Canada's new infrastructure bank could help pay for a regional high-speed rail system that would reduce travel time between Seattle and Vancouver, British Columbia, to less than an hour, according to The Spokesman-Review.
Washington Gov. Jay Inslee has been in talks with Canadian officials about tapping the bank to help pay for the estimated $30 billion line connecting Vancouver and Portland, OR, according to Engineering News-Record. Seattle advocates of the plan say the high-speed rail would ease traffic congestion and alleviate the housing crisis by allowing those working in the city to live farther away.
A $350,000 CH2M Hill–led feasibility study to be released later this year will evaluate its economics, projected demand, financing possibilities and how the project could be integrated with existing highways and railroad rights of way.
In February, Inslee allocated $1 million for the feasibility study as part of Washington's 2017–2019 budget, but that amount was slashed to $300,000, with private industry picking up the balance of $50,000. According to CBC News, the study would also consider proposed station sites, the environmental impact of construction and operation, rail technology and the project's overall potential for success.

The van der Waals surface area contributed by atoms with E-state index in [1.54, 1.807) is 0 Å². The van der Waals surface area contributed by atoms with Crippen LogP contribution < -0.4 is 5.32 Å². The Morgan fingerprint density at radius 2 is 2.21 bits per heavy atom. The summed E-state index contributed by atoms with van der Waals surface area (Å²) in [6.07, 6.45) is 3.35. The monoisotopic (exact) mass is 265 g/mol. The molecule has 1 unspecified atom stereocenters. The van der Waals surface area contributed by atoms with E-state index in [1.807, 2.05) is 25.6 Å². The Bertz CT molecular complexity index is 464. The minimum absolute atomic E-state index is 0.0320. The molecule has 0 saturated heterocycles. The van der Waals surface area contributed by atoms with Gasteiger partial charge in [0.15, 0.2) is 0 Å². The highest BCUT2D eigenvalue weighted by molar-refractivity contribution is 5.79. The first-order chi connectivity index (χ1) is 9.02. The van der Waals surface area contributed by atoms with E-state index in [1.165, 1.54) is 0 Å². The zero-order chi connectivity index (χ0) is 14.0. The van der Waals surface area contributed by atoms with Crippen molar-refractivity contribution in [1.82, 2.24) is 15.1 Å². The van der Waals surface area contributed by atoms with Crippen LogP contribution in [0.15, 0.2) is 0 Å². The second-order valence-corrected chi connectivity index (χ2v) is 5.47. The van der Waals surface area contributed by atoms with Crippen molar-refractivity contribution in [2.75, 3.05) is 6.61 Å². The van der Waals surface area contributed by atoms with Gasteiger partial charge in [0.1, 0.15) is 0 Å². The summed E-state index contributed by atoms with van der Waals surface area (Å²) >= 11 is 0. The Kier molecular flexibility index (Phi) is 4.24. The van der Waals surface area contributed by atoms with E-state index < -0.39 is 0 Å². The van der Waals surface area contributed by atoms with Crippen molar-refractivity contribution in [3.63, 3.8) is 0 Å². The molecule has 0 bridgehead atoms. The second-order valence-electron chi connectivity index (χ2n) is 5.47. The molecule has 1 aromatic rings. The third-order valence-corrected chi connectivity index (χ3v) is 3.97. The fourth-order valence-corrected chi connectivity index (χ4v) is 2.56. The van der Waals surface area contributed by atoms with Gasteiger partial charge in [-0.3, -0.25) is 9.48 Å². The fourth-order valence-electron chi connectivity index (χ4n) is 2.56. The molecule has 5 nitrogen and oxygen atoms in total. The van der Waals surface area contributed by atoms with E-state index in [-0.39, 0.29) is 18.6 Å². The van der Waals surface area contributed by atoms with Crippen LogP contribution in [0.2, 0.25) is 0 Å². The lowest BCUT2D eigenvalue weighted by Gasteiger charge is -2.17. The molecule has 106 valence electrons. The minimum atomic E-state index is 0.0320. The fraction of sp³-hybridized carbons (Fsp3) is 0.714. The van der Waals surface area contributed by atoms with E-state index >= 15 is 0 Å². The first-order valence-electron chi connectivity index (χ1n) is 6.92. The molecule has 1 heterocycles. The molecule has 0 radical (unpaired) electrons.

At the time of the study's announcement, Washington State Transportation Center Director Mark Hallenbeck told CBC News that acquiring the land for such an initiative would be a challenge. Additionally, the country's car culture and limited domestic manufacturing operations have been a drag on progress. Project advocates are hopeful that traffic congestion and difficulty accessing affordable housing will help build support for the project, which they say offers solutions.
Washington state is not alone.
The planned $12 billion, 240-mile high-speed rail between Houston and Dallas has seen landowner pushback along its proposed route, and state lawmakers tried, unsuccessfully, to push through legislation earlier this year that would have delayed or even killed the project. For now, it is moving ahead.
Texas Central Partners, which will privately fund the rail line, announced this week that it has hired Fluor Enterprises and Lane Construction Corp. to perform work as part of the rail's pre-construction planning, scheduling, cost estimating and procurement. The two will also provide design and engineering services and together are the preferred design–build contractor.